Max Sciandri switched from training the British Cycling Academy riders to training American cyclist and current Giro d’Italia leader, Taylor Phinney. Phinney won the opening time trial stage yesterday in Herning, Denmark; Sciandri, as BMC Racing sports director, was in the car behind.
“I’m just happy to be in the centre of a bunch of young riders,” Sciandri told Cycling Weekly this morning. “A lot of these guys love the Italian way of living, Geraint Thomas is one of them, [Mark] Cavendish loves Italy as well. Taylor is more Italian than most.”
>> Save up to 31% with a magazine subscription. Enjoy the luxury of home delivery and never miss an issue <<
Phinney spent his middle school years with mother and father, Davis and Connie, near Bassano del Grappa. The former professionals, Davis a two-time Tour de France stage winner, organised bike tours in the area.
He learnt Italian and even picked up the local Veneto dialect. Now, though, he’s under the Tuscan sun and is sometimes found in Quarrata’s square sipping cappuccinos.
Quarrata also used to be GB’s Academy base. Former pro, Sciandri helped guide some of the current crop, including both Cavendish and Thomas.
“The academy guys,” said Sciandri, “were different because we picked them up at a younger age, even if he [Phinney] still kind of young.”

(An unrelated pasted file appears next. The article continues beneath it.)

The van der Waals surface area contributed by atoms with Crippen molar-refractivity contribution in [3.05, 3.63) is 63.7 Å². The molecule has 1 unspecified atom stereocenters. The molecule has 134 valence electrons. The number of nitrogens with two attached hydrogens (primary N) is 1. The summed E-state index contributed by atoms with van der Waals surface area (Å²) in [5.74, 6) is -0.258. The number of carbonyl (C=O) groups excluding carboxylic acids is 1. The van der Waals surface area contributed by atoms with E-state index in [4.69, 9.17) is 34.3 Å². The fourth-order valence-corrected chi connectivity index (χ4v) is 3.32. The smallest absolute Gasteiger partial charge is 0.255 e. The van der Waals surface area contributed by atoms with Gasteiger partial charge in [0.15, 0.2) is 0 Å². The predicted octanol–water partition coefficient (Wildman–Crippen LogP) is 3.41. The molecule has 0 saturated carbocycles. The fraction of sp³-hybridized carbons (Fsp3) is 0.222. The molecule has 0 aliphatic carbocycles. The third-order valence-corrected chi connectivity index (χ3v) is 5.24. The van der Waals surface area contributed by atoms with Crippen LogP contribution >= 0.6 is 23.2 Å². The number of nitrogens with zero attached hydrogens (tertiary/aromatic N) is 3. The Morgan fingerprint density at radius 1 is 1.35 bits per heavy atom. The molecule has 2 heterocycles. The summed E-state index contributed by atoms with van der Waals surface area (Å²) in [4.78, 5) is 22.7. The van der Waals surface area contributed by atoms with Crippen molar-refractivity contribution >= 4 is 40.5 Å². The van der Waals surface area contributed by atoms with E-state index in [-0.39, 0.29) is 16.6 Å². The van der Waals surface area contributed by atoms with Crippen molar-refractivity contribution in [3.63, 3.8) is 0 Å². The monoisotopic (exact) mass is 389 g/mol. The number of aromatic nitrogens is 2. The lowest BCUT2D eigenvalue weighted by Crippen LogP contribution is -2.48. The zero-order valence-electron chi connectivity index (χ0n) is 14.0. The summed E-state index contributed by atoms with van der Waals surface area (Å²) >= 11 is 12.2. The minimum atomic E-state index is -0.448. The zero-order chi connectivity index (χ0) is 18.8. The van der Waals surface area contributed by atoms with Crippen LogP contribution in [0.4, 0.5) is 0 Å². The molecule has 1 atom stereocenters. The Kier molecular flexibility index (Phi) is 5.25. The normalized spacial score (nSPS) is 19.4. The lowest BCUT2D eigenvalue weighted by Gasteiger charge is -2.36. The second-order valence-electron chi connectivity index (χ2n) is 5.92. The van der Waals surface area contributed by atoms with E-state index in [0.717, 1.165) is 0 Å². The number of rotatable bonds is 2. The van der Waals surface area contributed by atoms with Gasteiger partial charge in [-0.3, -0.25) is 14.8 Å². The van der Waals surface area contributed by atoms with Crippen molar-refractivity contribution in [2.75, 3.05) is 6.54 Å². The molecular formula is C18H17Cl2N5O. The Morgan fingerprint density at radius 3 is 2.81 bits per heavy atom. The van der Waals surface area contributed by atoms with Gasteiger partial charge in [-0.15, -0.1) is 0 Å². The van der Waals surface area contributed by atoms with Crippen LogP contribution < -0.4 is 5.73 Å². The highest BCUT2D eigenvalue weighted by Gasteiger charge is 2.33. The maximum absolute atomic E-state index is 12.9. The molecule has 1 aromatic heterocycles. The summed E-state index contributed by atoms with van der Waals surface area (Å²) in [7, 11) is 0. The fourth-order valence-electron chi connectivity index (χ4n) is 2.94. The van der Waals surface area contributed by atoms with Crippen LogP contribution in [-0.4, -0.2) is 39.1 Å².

Phinney moved from Lucca to Quarrata when he joined BMC Racing at the start of last year, the same time that Sciandri switched from the Academy to BMC sports director. He wanted his young charge to be closer so that they could work on Phinney’s goals.
“We live together every day. He comes to my house, we eat together, my wife cooks, we train, motor pace, we ride together on some days… There’s not a day where we don’t go through touching base,” explained Sciandri.
“Over the winter, I was the one that said, ‘You need to go to the Giro and aim for this stage.’ It’s like a puzzle, everything kind of just falls into place. He’s an incredible talent, and he just does the rest.”
Helping Phinney win yesterday meant beating Thomas by nine seconds into second place.
“I got a big hug from Thomas. He’s an Academy boy, so it’s nice. It’s great to be helping these talents.”